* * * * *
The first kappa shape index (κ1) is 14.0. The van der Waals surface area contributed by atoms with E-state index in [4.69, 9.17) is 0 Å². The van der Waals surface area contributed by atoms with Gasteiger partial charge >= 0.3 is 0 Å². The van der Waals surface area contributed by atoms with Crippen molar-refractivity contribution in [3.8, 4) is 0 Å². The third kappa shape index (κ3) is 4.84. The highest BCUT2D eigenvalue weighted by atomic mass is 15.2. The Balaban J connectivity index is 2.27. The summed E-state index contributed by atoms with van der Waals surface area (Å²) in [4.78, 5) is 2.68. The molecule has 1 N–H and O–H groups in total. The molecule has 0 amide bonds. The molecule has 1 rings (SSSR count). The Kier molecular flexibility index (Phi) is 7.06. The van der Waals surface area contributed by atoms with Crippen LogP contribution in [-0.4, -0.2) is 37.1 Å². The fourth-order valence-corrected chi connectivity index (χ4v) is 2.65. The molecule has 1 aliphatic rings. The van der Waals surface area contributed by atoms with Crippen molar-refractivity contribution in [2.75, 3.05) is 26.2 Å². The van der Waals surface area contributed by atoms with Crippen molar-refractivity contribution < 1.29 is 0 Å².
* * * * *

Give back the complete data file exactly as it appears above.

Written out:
The first kappa shape index (κ1) is 14.0. The van der Waals surface area contributed by atoms with E-state index in [4.69, 9.17) is 0 Å². The van der Waals surface area contributed by atoms with Gasteiger partial charge >= 0.3 is 0 Å². The van der Waals surface area contributed by atoms with Crippen molar-refractivity contribution in [3.8, 4) is 0 Å². The third kappa shape index (κ3) is 4.84. The highest BCUT2D eigenvalue weighted by atomic mass is 15.2. The Balaban J connectivity index is 2.27. The summed E-state index contributed by atoms with van der Waals surface area (Å²) in [4.78, 5) is 2.68. The molecule has 1 N–H and O–H groups in total. The molecule has 0 amide bonds. The molecule has 1 rings (SSSR count). The Kier molecular flexibility index (Phi) is 7.06. The van der Waals surface area contributed by atoms with Crippen LogP contribution in [-0.4, -0.2) is 37.1 Å². The fourth-order valence-corrected chi connectivity index (χ4v) is 2.65. The molecule has 1 aliphatic rings. The van der Waals surface area contributed by atoms with Crippen molar-refractivity contribution in [2.75, 3.05) is 26.2 Å². The van der Waals surface area contributed by atoms with Crippen molar-refractivity contribution < 1.29 is 0 Å².